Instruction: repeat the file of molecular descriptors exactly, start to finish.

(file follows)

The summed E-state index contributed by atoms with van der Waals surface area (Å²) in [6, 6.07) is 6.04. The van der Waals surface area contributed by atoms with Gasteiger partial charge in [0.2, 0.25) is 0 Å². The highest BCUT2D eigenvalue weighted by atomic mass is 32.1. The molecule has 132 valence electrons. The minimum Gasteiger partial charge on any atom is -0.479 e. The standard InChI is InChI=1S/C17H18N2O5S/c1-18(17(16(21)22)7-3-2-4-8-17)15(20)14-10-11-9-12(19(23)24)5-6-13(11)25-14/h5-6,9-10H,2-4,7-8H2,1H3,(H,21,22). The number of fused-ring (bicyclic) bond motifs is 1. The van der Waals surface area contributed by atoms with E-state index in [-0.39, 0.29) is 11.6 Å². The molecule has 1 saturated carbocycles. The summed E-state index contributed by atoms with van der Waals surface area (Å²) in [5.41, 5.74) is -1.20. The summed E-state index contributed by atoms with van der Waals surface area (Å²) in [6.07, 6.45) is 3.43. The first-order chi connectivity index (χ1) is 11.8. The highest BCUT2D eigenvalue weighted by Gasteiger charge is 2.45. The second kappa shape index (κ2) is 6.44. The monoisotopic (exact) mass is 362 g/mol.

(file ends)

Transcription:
The summed E-state index contributed by atoms with van der Waals surface area (Å²) in [6, 6.07) is 6.04. The van der Waals surface area contributed by atoms with Gasteiger partial charge in [0.2, 0.25) is 0 Å². The highest BCUT2D eigenvalue weighted by atomic mass is 32.1. The molecule has 132 valence electrons. The minimum Gasteiger partial charge on any atom is -0.479 e. The standard InChI is InChI=1S/C17H18N2O5S/c1-18(17(16(21)22)7-3-2-4-8-17)15(20)14-10-11-9-12(19(23)24)5-6-13(11)25-14/h5-6,9-10H,2-4,7-8H2,1H3,(H,21,22). The number of fused-ring (bicyclic) bond motifs is 1. The van der Waals surface area contributed by atoms with E-state index in [-0.39, 0.29) is 11.6 Å². The molecule has 1 saturated carbocycles. The summed E-state index contributed by atoms with van der Waals surface area (Å²) in [5.41, 5.74) is -1.20. The summed E-state index contributed by atoms with van der Waals surface area (Å²) in [6.07, 6.45) is 3.43. The first-order chi connectivity index (χ1) is 11.8. The highest BCUT2D eigenvalue weighted by Gasteiger charge is 2.45. The second kappa shape index (κ2) is 6.44. The monoisotopic (exact) mass is 362 g/mol.